Cloned car case highlights need for review of identity theft laws

A police and crime commisioner (PCC) and a victims’ charity are calling for a review of the law around identity theft after a woman received almost £20,000 in fines after her car numberplate was cloned.

Aug 12, 2021
By Tony Thompson
Some of the fines issued against Ms Herron.

Claire Herron of Hartlepool had advertised her Mercedes for sale on Gumtree and was unaware the numberplate had been cloned until speeding fines, congestions charges and threats of arrest warrants began arriving in the post.

Identity fraud is not currently considered a crime – only using a stolen identity in criminal activity, such as obtaining goods or money by deception, is.

As Ms Herron had suffered no personal financial loss, she was not considered to be a victim and remained liable for the fines until she could prove otherwise. Technically, no crime had been committed and it was the councils and companies issuing the unpaid fines and charges that were considered to be the victims.

Dave Mead, of the charity Victim Care and Advice Service (VCAS), said: “Legislation hasn’t kept pace with identity theft, fraud and cybercrime and we’d like to see a root and branch review of how this works. Thousands of people are really suffering financially and emotionally.”

Ms Herron recalled: ““It was Easter Bank Holiday in 2018, I was just opening my post and there was a fine for me supposedly going through a tunnel somewhere just outside London. There was a photograph of a car that looked like mine with my plate on, except it wasn’t my car and I hadn’t been in London.

“I contacted Transport for London straight away and was told it would get sorted out after the Bank Holiday, but it didn’t and that was just the start of a very long nightmare. The fines just kept coming and coming – parking charges, speeding notices and demands from nearly every borough council in London.

“One was from the City of London Police for driving over London Bridge at 3am, when I was at home in bed in Hartlepool with my car parked outside my house. The car was triggering cameras all over and I couldn’t’ stop it.”

She added: “This didn’t come under the usual identity theft rules – I was just innocently stuck in this automated system that keeps going and there was nothing I could do to stop it – it was incredibly stressful and shocking.

“I was on the edge of a nervous breakdown and I started to panic; this was potentially quite sinister and what if, whoever had cloned my plates, did something really serious like killed someone in a hit and run or something?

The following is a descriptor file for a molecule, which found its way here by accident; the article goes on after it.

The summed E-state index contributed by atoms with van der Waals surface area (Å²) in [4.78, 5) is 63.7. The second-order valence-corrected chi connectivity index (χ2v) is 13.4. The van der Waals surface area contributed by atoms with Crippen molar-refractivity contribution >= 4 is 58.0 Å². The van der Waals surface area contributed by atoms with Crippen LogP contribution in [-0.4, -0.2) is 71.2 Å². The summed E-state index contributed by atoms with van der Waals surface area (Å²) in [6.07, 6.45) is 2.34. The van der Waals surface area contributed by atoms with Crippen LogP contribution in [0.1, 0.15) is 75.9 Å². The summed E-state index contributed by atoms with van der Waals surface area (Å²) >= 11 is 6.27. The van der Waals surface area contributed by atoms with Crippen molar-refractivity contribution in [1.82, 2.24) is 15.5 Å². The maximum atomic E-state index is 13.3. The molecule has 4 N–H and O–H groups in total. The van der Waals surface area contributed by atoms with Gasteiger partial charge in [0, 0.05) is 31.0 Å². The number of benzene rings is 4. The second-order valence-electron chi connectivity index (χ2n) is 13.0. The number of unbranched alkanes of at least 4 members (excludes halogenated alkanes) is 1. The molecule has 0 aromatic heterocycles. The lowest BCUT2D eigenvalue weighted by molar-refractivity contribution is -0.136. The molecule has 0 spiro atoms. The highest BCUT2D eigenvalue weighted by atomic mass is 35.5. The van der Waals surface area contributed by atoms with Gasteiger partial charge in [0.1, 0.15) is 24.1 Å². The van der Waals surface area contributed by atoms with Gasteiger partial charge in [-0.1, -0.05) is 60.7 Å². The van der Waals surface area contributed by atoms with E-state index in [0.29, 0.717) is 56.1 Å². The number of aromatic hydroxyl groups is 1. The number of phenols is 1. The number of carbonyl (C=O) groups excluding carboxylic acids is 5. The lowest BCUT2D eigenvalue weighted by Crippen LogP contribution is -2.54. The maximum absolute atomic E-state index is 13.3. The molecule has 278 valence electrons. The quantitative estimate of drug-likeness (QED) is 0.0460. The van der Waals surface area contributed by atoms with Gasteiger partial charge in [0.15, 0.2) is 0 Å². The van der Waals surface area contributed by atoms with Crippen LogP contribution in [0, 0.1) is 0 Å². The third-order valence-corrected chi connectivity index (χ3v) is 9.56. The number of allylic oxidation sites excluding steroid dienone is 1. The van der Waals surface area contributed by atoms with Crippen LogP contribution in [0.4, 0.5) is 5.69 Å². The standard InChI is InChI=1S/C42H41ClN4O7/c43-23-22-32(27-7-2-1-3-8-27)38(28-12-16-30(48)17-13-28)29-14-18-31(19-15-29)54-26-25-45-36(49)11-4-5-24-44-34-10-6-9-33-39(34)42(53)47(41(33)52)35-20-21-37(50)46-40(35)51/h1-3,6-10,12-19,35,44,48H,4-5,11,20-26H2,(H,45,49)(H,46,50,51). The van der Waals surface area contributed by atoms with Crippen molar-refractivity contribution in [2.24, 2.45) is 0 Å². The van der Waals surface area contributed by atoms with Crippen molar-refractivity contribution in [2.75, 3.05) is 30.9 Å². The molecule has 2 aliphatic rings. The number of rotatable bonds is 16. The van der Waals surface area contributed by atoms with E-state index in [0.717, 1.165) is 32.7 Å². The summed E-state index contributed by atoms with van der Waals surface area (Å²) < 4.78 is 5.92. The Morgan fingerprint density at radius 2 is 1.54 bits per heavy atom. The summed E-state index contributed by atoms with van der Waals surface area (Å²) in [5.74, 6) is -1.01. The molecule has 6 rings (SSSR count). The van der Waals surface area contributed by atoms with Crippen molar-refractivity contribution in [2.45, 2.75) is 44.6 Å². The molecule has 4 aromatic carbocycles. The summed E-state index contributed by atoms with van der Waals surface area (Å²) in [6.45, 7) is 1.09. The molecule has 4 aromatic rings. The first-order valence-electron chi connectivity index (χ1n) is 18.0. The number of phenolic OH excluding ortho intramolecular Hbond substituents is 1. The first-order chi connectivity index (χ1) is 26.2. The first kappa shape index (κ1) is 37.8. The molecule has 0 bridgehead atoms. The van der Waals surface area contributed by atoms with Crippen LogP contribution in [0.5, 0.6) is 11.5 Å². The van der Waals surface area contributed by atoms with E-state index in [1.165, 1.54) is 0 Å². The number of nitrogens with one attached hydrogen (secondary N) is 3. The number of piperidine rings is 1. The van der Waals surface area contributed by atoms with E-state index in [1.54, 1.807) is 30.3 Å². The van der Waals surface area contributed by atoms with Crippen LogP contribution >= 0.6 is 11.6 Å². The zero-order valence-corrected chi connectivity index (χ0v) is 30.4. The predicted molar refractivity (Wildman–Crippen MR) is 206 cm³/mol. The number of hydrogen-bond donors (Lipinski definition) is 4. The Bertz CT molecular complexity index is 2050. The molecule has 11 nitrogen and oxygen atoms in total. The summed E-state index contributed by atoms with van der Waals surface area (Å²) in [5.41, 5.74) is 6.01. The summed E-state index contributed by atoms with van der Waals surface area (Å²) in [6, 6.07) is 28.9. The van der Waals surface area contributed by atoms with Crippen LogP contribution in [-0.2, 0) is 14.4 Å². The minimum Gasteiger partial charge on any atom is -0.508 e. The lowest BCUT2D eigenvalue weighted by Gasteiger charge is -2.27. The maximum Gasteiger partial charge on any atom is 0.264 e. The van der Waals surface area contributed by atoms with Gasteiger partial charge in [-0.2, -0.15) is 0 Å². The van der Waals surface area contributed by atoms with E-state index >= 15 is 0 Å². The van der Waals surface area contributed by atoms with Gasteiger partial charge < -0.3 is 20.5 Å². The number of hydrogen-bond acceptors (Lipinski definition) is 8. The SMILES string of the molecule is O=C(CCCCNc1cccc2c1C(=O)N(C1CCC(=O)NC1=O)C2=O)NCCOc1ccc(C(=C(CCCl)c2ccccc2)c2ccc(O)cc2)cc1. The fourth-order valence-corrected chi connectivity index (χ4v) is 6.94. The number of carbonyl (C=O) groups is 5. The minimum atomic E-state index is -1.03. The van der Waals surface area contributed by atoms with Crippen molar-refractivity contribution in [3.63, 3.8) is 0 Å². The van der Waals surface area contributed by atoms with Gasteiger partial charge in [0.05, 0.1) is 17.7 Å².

“It really started to impact my mental health badly; I reached a point where I physically couldn’t open my post anymore.”

One morning, Ms Herron received a call from her 80-year-old mother who runs a shop in their local town. “She said there were bailiffs at the shop and they wanted £1,200 from me. I told her it was all a mistake and to do nothing, that I was on my way.

“When I got to the shop these big, strapping bailiffs were there, demanding money. They said they’d been round to my house, gone into the back garden and into my kitchen so they could tell me what type of dog I had and what I’d last had to eat. It was so intimidating and very scary.

“I hadn’t told my mother about it all as I knew it would cause her stress. I tried to explain and went to get all the evidence, but by the time I got back my mother had caved into the pressure and given them £1,200. She just couldn’t bear it and wanted them to go away.”

In her efforts to resolve the issue, Ms Herron was passed back and forth between Cleveland Police to the Metropolitan Police Service to no avail – she says no solicitors would help as she had not been accused or found guilty of anything.

It was only after she approached VCAS, a charity that supports victims of crime across Cleveland, Co Durham and Darlington, that she managed to get some relief from the nightmare after almost a year.

VCAS enlisted the help of Ms Herron’s local MP at the time and with the assistance of the ANPR team, the numberplate was entered into the system and the stolen car was picked up soon after. Ms Herron was then refunded the money taken by the bailiffs.

“We need a review of the law around ID theft so people like me can be heard and recognised as victims,” Ms Herron said.

Mr Mead said: “Claire was caught in this automated system and not being viewed as a victim meant she couldn’t be heard at all.

“Sadly, we’ve seen this happen to others and the level of injustice is appalling; that decent people living normal lives can suddenly find bailiffs on the doorstep pressuring thousands of pounds out of vulnerable relatives – not to mention the daily and lasting emotional stress this campaign of pressure causes.”

Steve Turner, PCC for Cleveland, said:” Claire was caught in a nightmare situation, which she didn’t cause and from which she struggled to release herself.

“The fact that cloning her car’s numberplate was not considered an offence and, therefore, Claire was not considered a victim, made no difference to the amount of suffering, which she and her family endured over several months.

“It was only thanks to the patient and dedicated work of the team at VCAS that Claire managed to resolve the situation. “We really need to start to consider identity fraud as a crime and look seriously at how we can prevent innocent people, like Claire and her mum, becoming victims of it.”

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